I recommend trying to get the free T3 > 3.5 and the reverse T3 < 15 if possible. In my experience, that is sometimes very difficult to do in many patients without suppressing the TSH to < 0.4.
So is lowering the TSH < 0.4 dangerous? What if the patient has none of the symptoms of an overactive thyroid (thyrotoxicosis) such as palpitations, tachycardia, insomnia, anxiety, etc.?
What if the free T4 and free T3 levels are in the optimal range even if the TSH is suppressed? Is the low TSH a concern?
The majority of concern about the dangers of lowering the TSH come from studying patients with Grave's Disease. Grave's is an autoimmune disease which results in the overproduction of thyroid hormone which results in a suppressed TSH.
Grave's disease has been shown to result in an elevated serum calcium level due to excessive bone turnover. Untreated, this could ultimately result in significant bone loss and osteoporosis.
Another study, however, showed that in order to get the free T4 level in the optimal range in patients with hypothyroidism, it required them to take a dose of levothyroxine that resulted in a TSH level suppressed below the reference range in over 48% of the patients.
There are actually 2 different instances where suppressing the TSH is not only acceptable but considered the standard of care in conventional medicine:
Both of those groups are good to study to see if any dangerous side effects occurred with long term TSH suppression.
So what does the literature say? Does lowering the TSH with thyroid medication result in the same potentially dangerous side effects that Grave's disease can cause?
Let's look at it further...
This study showed no decrease in bone mass after 1 year in patients receiving suppressive doses of thyroid hormone for treatment of thyroid nodules.
However, this meta-analysis did show a reduction in bone mass in postmenopausal women who received suppressive doses of thyroid hormone for over 9 years. Of note, it did not show the same result in premenopausal women. But this study did not show an increase in bone loss in women with low TSH levels.
In this study, any bone loss associated with prolonged use of thyroid hormone therapy was prevented by the use of estrogen replacement. The use of calcium has also been shown to negate any bone loss caused by thyroid hormone.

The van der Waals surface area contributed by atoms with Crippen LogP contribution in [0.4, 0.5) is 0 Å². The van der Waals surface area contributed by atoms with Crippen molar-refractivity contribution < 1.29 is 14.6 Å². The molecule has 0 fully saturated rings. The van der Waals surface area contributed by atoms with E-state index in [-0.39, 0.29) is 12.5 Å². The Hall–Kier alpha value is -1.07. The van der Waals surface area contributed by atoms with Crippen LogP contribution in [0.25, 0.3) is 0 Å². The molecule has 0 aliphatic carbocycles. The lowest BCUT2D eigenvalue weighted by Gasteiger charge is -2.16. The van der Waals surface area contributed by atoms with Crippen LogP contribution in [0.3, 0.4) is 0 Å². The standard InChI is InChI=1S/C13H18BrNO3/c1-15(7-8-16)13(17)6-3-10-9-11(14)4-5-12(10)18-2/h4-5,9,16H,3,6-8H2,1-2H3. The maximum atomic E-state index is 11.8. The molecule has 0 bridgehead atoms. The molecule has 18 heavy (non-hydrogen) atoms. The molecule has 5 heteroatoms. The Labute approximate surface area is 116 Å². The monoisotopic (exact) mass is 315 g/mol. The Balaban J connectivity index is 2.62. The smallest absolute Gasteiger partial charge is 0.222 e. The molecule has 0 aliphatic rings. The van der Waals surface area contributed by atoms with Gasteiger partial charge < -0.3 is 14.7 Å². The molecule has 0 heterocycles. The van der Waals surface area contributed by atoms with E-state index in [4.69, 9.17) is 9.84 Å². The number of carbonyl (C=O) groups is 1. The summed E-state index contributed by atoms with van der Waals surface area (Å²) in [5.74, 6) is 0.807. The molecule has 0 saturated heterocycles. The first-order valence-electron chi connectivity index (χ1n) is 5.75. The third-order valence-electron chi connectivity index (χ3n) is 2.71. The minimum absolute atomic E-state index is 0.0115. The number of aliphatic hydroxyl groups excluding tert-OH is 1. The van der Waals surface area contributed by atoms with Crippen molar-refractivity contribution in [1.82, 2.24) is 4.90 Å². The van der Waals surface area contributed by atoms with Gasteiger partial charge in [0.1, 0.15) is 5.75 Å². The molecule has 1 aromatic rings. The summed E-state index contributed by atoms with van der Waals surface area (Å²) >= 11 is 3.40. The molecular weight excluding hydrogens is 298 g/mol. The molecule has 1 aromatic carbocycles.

Bottom Line? Prolonged suppression of the TSH for years may cause bone loss in postmenopausal women. The amount of bone loss appears to depend on how long they TSH is suppressed and how much it is suppressed. The risk seems to be minimal in premenopausal women.
It also appears that the bone loss can be prevented by using bioidentical hormone replacement and nutrients such as calcium and vitamin D.
So what if the only way you can get your free T3 and free T4 levels to the optimal range is by lowering your TSH < 0.4?
First of all, you need to discuss the pros and cons with your doctor before a decision is made. If you decide to take suppressive doses of thyroid hormone, then the bone loss risk can probably be minimized by also taking bioidentical estrogen, calcium, and vitamin D.
Thyroid hormone definitely has an impact on cardiac function. It helps regulate heart rate, the size of the heart, and the pressure inside the chambers of the heart.
Conditions such as Grave's Disease that cause large increases in thyroid hormone levels have been shown to increase the risk for things such as atrial fibrillation, heart enlargement and heart failure.
So the question becomes, does taking excessive amounts of thyroid hormone result in the same risks as Grave's Disease? At this point, there is not enough data to say yes or no.
So how does thyroid hormone affect the heart?
The heart appears to only respond to T3, yet it is unable to convert T4 to T3 in the cardiac tissues.